$$ILP(nH{m}^{2}k{g}^{-1})=SAR/f\times {H}^{2}$$
(3)

where, f and H are the frequency and intensity of the applied magnetic field, respectively.

To perform MHT using the FA@Fe3O4 NPs, twenty-four mice with breast tumors were randomly divided into four groups (6 mice in each group) to investigate the efficacy of MHT. The groups were designated as (i) control, (ii) nanoparticles (NPs), (iii) magnetic field (MF), and (iv) magnetic hyperthermia therapy (MHT). The treatment protocol of each group, including the number of times that FA@Fe3O4 NPs were injected and the number of times that the magnetic field was applied is shown in Table 4.

Table 4 Treatment protocol of each group.

As can be observed in Table 4, the mice in the “control group” were not received any injection of the nanoparticles or exposed to an alternating magnetic field. The mice in the NPs group received six IP injections of the FA@Fe3O4 NPs (50 mg kg−1) on days 1, 2, 3, 5, 7, and 9. The animals in the MF group were exposed four times to a safe alternating magnetic field (ƒ = 150 kHz, H = 12.5 mT) for 20 min on days 4, 6, 8, and 10 without any nanoparticle injection. In the fourth group (MHT group), The animals received six injections of the FA@Dex-IO NPs (50 mg kg−1) on days 1, 2, 3, 5, 7, and 9 and also four times exposing to a magnetic field (ƒ = 150 kHz, H = 12.5 mT, 20 min) on days 4, 6, 8, and 10. The mice were anesthetized by IP injection of a 0.02 ml solution of 100 mg kg−1 ketamine and 10 mg kg−1 Xylazine. The tumor volume was measured every other day by using the following equation: tumor volume (mm3)=tumor length (mm) × tumor width (mm) × tumor width (mm) ×π/64,57.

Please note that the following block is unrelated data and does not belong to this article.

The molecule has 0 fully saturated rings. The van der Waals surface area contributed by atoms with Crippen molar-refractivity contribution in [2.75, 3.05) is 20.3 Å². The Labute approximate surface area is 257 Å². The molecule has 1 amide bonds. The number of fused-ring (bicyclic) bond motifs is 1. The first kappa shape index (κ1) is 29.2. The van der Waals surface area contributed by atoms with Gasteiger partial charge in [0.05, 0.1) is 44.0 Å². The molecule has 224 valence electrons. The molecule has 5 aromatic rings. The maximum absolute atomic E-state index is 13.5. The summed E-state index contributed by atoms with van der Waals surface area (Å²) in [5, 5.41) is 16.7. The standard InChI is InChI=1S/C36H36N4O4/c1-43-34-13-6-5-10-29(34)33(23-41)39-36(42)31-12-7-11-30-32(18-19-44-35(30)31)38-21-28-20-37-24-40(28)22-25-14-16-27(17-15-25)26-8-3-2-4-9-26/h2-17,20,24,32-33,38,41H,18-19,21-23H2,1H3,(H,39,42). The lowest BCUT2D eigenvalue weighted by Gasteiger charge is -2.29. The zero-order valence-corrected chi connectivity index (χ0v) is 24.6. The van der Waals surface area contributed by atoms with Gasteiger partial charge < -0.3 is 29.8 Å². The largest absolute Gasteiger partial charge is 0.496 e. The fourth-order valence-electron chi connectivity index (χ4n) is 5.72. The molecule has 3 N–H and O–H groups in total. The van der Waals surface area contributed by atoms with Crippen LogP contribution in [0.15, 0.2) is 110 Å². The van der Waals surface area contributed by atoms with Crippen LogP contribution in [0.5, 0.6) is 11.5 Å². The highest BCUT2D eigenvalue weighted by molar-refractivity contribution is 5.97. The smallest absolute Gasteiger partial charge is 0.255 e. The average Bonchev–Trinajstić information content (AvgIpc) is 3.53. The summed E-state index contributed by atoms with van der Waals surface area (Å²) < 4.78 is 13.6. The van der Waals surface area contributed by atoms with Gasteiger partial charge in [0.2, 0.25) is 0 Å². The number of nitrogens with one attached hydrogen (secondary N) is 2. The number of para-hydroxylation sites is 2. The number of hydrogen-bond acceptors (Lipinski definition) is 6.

Statistical analysis

Data were analyzed by one-way analysis of variance (ANOVA) and two-tailed Student’s t-test using the GraphPad Prism software version 6.0. P values lower than 0.05 were considered to be statistically significant.